Republican presidential hopeful Ted Cruz talked to
the New York Times Magazine
the other day, and the conversation turned to, of all things, the Texas senator's interest in science fiction. At one point, the newspaper asked, "Do you think there's a big overlap between sci-fi nerds and people interested in policy?"
Cruz replied, "Well, I do think that readers of science fiction are interested and attracted to the future. And in many ways, politics is a battle for framing our future." As someone with a deep interest in both, I found this pretty compelling.
But from there, the GOP lawmaker noted some of his genre favorites -- as a teenager, he even created "Cruz Enterprises," inspired by "Stark Enterprises" from the Iron Man franchise -- and at the bottom of the Times piece, Cruz listed his top five superheroes:
1. Spider-Man2. Wolverine3. Batman4. Iron Man5. Rorschach
The first four seem pretty straightforward. In fact, ask 1,000 comics fans for their top five favorite superheroes, and I suspect Spider-Man, Wolverine, Batman, and Iron Man would each be near the top.
But Rorschach is another story. For those unfamiliar with Alan Moore's Watchmen
is a mentally unstable killer. The fictional character lives by a moral code, but he's extremely inflexible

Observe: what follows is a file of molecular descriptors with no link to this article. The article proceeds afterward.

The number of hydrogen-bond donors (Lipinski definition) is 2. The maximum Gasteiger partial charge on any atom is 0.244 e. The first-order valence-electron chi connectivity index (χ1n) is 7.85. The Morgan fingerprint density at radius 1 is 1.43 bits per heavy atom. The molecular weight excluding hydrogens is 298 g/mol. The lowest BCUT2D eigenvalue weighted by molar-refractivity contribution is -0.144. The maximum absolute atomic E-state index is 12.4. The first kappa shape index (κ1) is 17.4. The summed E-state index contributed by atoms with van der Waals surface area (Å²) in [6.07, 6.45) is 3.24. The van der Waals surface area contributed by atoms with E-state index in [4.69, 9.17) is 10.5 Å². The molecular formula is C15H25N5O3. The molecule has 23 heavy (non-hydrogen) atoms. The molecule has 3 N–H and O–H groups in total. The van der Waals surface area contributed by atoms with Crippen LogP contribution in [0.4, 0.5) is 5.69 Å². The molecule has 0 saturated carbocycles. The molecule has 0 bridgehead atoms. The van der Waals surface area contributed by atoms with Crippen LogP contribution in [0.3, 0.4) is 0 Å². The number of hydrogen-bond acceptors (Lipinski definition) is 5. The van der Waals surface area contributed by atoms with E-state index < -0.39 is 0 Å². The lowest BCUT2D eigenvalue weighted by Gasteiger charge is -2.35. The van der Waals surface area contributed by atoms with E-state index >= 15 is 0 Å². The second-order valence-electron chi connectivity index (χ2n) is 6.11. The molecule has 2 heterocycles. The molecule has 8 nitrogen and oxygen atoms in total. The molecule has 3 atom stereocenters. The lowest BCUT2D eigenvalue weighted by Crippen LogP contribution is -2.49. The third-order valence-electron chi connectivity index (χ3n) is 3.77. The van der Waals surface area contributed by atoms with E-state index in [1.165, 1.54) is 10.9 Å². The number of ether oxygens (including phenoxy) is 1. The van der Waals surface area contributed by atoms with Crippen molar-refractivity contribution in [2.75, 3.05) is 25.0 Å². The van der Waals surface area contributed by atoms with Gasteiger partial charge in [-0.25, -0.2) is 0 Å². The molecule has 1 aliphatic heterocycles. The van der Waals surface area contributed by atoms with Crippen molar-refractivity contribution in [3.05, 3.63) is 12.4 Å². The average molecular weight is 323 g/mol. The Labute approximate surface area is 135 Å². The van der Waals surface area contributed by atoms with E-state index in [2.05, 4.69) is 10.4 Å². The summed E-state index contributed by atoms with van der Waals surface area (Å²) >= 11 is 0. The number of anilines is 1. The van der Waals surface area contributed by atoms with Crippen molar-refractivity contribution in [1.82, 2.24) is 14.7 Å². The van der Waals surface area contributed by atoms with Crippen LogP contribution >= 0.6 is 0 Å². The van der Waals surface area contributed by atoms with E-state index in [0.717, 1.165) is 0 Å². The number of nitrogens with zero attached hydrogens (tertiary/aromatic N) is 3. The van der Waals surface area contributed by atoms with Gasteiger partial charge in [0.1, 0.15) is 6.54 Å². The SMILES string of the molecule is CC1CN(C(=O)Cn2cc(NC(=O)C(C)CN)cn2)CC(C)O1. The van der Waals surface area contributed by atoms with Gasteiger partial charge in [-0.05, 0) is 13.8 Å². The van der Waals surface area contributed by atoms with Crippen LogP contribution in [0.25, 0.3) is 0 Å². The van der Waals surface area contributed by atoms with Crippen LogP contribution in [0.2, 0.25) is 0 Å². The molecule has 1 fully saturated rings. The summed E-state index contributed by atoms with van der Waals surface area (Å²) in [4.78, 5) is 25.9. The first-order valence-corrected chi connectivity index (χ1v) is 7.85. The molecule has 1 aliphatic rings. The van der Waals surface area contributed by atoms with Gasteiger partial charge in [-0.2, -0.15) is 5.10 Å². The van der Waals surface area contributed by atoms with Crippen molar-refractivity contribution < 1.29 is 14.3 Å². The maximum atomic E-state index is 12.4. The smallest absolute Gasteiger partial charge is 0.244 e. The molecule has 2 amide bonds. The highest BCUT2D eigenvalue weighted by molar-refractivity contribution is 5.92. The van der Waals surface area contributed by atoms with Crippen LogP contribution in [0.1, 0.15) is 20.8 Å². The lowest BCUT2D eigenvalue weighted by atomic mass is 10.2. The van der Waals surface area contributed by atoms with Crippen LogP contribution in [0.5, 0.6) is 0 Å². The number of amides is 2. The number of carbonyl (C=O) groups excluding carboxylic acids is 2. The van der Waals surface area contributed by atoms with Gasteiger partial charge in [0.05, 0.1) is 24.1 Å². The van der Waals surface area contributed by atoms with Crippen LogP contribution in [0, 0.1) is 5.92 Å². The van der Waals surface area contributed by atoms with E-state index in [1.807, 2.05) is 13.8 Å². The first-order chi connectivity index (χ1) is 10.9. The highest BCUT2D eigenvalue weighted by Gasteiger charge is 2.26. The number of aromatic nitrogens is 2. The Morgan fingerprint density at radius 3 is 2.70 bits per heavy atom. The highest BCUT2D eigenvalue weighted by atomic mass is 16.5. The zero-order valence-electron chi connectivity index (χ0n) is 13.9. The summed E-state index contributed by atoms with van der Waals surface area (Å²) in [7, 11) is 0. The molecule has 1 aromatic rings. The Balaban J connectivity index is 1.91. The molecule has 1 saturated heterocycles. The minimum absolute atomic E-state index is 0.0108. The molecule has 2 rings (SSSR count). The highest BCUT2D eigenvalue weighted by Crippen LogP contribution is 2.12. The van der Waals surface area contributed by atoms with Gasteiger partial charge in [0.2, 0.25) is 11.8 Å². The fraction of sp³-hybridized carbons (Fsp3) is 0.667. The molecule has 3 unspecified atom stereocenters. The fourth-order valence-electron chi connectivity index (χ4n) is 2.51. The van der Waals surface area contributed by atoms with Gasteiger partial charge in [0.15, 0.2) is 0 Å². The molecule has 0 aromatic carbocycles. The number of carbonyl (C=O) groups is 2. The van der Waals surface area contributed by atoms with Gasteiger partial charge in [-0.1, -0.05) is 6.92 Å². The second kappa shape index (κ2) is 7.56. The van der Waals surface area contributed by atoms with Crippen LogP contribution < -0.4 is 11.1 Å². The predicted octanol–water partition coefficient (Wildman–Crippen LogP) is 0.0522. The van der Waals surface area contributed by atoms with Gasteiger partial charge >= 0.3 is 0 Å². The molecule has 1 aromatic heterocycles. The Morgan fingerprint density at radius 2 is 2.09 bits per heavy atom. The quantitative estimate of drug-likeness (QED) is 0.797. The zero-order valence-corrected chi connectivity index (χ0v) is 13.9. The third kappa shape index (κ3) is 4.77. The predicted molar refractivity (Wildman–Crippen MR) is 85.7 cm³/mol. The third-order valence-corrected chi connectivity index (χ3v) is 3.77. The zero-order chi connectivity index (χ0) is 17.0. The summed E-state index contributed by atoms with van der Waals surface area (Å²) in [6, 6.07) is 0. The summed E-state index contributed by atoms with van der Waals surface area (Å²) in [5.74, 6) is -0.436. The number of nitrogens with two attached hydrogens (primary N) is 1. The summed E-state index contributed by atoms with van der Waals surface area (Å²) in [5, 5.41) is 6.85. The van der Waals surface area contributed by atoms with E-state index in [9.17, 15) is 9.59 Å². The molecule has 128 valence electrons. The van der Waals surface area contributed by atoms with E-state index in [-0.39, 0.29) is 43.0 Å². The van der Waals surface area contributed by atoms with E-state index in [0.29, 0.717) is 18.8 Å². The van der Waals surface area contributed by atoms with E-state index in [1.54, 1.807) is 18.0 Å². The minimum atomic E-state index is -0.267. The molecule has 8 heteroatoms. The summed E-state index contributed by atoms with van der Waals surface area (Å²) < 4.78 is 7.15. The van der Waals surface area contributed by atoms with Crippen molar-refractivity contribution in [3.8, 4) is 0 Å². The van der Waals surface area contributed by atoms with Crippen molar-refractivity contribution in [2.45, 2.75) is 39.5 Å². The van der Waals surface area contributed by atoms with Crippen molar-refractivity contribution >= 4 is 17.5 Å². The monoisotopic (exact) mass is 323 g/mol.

when applying that moral code, often in a psychotic sort of way. For Rorschach, there are no gray areas. There are no nuances. There's right, there's wrong, and there's severe punishment for the latter.
For a sampling, here's a clip
from the movie. Rorschach is the one telling his fellow inmates, "I'm not locked in here with you; you're locked in here with me."
Ted Cruz's superhero preferences are obviously his business, but as we get to know the presidential candidates better, beyond just their positions on the major issues, the fact that the far-right senator considers Rorschach one of his favorites seems ... interesting.
In the same piece, the Times asked about his preference in "Star Trek" captains. Cruz responded, "Absolutely James Tiberius Kirk."
"Let me do a little psychoanalysis. If you look at 'Star Trek: The Next Generation,' it basically split James T. Kirk into two people. Picard was Kirk's rational side, and William Riker was his passionate side. I prefer a complete captain. To be effective, you need both heart and mind. [...] "The original ''Star Trek' was grittier. Kirk is working class; Picard is an aristocrat. Kirk is a passionate fighter for justice; Picard is a cerebral philosopher. The original 'Star Trek' pressed for racial equality, which was one of its best characteristics, but it did so without sermonizing."
I'll be eager to see Trek fans weigh in through the comments section, though it's worth noting that Cruz added, "I think it is quite likely that Kirk is a Republican and Picard is a Democrat."
William Shatner, for his part, described the Republican's assessment as "silly